Jordan admits manifesto VAT reduction promise unrealistic
… calls for more local manufacturing to boost economy
With already poor production levels of the sugar and rice industries, Finance Minister Winston Jordan has called for increased local manufacturing to help boost the economy.
Discussing Guyana’s fiscal status and the reasons behind the implementation of several taxes in the 2017 National Budget, Jordan said Government had to take several stands as it seeks to stabilise an economy that is not yet at that place where it needs to be.
The Finance Minister said the Administration came into Government with the pressure of the expectations of increased wages and salaries by citizens, the pressures of the dwindling sugar industry and an economy that is not growing as rapidly as one would like it to. He said the traditional sectors have also not been performing as well as they should, and as such, some amount of diversification must be had.
To this end, he called for increases in the local manufacturing sector.
“Very little manufacturing activity takes place in Guyana… the last number I looked at manufacturing, without sugar and rice milling contribute a mere five per cent to [gross domestic product] GDP, which is very low,” Jordan told journalists at a press conference on Thursday.
According to him, Government must diversify as quickly as possible since it is difficult to meet all claims in the manner they are made. He said Guyana cannot continue to borrow, which will in effect incur debt on generations to come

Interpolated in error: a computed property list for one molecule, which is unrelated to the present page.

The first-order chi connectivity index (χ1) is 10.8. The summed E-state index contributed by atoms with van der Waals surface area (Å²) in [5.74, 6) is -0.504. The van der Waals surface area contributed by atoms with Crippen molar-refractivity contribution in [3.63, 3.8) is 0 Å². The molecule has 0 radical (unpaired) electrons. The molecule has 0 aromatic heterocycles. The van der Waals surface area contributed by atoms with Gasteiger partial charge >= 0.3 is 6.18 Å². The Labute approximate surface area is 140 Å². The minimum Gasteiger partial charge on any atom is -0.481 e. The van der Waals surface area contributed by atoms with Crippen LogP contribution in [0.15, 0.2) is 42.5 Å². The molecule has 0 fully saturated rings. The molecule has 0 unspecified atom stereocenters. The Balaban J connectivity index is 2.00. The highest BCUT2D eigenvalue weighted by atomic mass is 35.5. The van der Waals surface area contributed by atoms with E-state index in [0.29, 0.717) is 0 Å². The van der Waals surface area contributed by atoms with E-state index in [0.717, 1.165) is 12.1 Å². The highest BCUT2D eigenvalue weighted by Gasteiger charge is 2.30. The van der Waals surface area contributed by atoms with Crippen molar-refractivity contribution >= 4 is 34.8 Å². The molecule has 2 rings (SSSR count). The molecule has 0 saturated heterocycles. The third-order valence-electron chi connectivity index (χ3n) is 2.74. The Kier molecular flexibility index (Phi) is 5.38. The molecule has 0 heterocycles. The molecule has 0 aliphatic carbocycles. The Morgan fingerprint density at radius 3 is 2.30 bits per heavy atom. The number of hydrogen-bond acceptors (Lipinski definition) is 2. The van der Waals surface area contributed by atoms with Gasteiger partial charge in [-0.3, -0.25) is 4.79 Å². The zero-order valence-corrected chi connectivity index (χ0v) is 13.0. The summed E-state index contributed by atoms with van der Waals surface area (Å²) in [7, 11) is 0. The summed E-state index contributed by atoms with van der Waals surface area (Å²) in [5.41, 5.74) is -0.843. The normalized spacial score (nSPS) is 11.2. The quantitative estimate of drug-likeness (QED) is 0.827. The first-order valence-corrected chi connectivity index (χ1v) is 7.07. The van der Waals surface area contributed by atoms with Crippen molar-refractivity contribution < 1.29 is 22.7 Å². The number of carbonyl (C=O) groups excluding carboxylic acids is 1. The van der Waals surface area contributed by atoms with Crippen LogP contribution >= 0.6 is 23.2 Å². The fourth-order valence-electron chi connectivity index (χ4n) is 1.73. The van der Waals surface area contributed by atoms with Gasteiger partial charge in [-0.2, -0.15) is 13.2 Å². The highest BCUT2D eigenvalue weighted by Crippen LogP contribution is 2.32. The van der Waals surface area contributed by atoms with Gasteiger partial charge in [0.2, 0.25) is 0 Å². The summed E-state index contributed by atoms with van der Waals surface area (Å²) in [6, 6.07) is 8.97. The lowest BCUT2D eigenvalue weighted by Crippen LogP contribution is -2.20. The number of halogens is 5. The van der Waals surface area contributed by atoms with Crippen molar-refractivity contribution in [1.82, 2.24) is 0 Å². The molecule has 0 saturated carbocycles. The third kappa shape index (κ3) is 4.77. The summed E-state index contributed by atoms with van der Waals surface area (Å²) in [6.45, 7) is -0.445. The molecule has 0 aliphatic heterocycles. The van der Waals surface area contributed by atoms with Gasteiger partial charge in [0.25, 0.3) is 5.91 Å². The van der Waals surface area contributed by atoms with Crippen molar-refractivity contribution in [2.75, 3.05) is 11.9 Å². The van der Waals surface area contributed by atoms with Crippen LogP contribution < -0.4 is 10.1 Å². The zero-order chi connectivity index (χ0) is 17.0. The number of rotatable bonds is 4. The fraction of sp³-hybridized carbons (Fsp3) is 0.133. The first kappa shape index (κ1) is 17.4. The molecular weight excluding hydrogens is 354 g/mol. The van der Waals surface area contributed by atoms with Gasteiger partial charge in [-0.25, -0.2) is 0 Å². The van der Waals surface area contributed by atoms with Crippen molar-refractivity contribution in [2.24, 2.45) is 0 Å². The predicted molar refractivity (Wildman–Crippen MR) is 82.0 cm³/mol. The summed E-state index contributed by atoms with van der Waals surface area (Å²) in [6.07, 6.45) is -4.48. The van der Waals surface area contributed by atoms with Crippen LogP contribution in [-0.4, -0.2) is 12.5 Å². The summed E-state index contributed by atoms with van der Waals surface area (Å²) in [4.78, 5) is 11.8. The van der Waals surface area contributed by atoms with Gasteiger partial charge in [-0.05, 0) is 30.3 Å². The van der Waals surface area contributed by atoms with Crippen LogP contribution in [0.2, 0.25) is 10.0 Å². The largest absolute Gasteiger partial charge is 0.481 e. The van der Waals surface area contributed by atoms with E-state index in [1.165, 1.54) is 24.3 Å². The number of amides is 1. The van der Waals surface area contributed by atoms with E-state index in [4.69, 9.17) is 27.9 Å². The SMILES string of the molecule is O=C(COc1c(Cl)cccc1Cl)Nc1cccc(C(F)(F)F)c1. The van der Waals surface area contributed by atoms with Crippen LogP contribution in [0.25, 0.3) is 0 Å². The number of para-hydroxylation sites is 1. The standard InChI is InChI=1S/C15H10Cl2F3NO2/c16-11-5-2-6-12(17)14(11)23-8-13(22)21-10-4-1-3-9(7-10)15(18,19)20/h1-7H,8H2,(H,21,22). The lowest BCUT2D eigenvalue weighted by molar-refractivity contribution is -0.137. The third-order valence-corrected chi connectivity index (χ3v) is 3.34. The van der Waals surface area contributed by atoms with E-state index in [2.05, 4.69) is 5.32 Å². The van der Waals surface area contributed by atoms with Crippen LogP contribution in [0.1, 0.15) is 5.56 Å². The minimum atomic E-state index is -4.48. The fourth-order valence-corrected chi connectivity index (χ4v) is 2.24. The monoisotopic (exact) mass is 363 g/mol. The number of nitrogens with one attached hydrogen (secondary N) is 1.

Speaking on the implementation of taxes, Jordan said the moves were necessary to boost an economy. He said in order to get the economy going, taxes must be generated.
“I don’t want to do what I think most people are doing which is isolating [Value Added Tax] VAT,” Jordan said. According to him, VAT as a tax has to be seen in a context. He said in putting forward its economic policy as outlined in Budget 2017, the Finance Ministry had to set up a scheme where it could ascertain how much revenue could be collected and how much deficit financing could be indulged in. Knowing that, he said, would give an idea of how much could be borrowed abroad and locally.
“We have to generate the taxes and income from the economy even as it is growing,” he said.
Speaking about the revenue, Jordan said Government had promised in its manifesto that it was going to do a number of things, including reducing VAT. However, he said in hindsight, it was found that it could not have been done within the first 100 days. He said immediately after assuming office, it was suggested that this could not have happened. He said the problem was further compounded by three critical expenditures. These include the Guyana Sugar Corporation (GuySuCo). He said it was just a few weeks being in office that the new Administration came to understand the magnitude of the GuySuCo’s troubles and the extent to which it would require domestic financing to keep it afloat. Added to that he said was the collapse of the Venezuela market, where millers and farmers were getting a favoured price, but because of the issues, the farmers were left stranded without payment. Jordan also spoke too of the aggression Guyana faces on the external front which required new funding to aid in the diplomatic assistance.